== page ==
The Metropolitan Police has abandoned Home Office plans to give Taser stun guns to unarmed officers.
The 50,000 volt charge from the gun temporarily disables the target
The Metropolitan Police Authority (MPA) refused to accept the proposals after they found the stun guns were meant to be used "in addition to firearms".
The force currently uses 280 Taser guns, which uses a 50,000-volt charge to incapacitate those it is used on.
Officers used the electric stun guns in 47 incidents between January and August this year.
Ten forces across England and Wales are taking part in trials extending their use.
'Less lethal option'
The MPA report shows a small increase in the use of Taser guns, which were used in 45 incidents between January and August 2006.
This year they were used when officers were confronted by suspected armed robbers, wanted murderers and other violent people.
Cindy Butts, MPA deputy chair, said: "The authority previously agreed to the deployment of Tasers in London as an alternative to firearms, and undoubtedly their deployment to critical incidents have saved lives.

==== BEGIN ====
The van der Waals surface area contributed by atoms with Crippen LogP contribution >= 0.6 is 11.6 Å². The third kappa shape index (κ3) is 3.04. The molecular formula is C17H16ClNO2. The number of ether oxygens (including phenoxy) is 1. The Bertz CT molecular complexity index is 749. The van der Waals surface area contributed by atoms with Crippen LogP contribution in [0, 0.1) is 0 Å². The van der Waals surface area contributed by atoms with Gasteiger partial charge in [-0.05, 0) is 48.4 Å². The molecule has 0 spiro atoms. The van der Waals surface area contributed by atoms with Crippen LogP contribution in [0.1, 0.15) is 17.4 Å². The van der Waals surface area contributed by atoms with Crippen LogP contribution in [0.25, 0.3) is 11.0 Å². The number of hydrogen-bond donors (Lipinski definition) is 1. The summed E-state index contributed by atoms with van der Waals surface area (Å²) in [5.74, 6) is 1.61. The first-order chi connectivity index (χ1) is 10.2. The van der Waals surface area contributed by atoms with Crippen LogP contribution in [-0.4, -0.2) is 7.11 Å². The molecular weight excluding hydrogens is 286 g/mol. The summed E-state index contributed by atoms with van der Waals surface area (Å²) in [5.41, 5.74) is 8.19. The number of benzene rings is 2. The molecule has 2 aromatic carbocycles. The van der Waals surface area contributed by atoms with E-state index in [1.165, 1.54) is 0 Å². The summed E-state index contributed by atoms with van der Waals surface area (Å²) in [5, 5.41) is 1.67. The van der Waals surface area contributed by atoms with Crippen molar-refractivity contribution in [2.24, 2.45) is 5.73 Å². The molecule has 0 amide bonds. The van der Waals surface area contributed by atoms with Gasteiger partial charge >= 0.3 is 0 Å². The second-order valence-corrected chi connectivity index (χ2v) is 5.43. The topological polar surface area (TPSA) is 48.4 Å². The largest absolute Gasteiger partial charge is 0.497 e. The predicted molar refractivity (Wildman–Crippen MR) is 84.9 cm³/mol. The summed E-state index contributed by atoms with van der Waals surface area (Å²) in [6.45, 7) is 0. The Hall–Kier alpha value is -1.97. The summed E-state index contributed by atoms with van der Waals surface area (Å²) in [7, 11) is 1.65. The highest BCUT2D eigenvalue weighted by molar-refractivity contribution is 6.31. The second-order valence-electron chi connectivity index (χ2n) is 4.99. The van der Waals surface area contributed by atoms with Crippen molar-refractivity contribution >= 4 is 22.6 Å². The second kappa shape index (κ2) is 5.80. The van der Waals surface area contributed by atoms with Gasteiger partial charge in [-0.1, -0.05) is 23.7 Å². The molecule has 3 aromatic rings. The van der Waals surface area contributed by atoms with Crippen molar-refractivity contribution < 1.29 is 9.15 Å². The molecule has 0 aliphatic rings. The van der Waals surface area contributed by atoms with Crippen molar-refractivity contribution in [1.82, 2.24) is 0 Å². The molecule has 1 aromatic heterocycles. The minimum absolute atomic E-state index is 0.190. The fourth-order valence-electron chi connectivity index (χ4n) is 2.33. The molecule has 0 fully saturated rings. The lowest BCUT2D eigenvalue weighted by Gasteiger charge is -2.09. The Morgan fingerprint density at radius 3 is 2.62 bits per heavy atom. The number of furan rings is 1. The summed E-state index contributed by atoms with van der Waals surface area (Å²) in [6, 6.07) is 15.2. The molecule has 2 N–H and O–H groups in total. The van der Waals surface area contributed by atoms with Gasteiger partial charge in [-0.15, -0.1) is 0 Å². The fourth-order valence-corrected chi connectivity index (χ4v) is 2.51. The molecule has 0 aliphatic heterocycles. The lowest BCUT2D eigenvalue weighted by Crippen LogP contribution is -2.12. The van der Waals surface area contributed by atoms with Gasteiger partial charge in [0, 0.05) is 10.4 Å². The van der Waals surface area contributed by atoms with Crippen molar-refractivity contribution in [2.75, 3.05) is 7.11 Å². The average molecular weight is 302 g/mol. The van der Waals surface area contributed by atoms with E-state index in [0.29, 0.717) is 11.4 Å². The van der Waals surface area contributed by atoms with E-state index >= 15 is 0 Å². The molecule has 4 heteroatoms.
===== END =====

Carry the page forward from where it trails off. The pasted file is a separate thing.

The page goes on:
"However, the proposal brought to us today was for Tasers to be used in addition to firearms, which is a significant development and one we were not happy to agree to without greater explanation of the implications and justification for this move," she said.
When Tasers are fired, two metal barbs connected to the weapon by a thin wire pierce the skin before the charge is delivered.
Amnesty International said the weapons, which temporarily disable a suspect, have been linked to more than 70 deaths in America.
The youngest person targeted by police using Taser guns was 16, while the oldest was 43, the report to the MPA's Co-ordination and Policing Committee stated.
Other forces involved in trials extending Taser use are Avon and Somerset, Devon and Cornwall, Gwent, Lincolnshire, Merseyside, Northamptonshire, Northumbria, North Wales and West Yorkshire.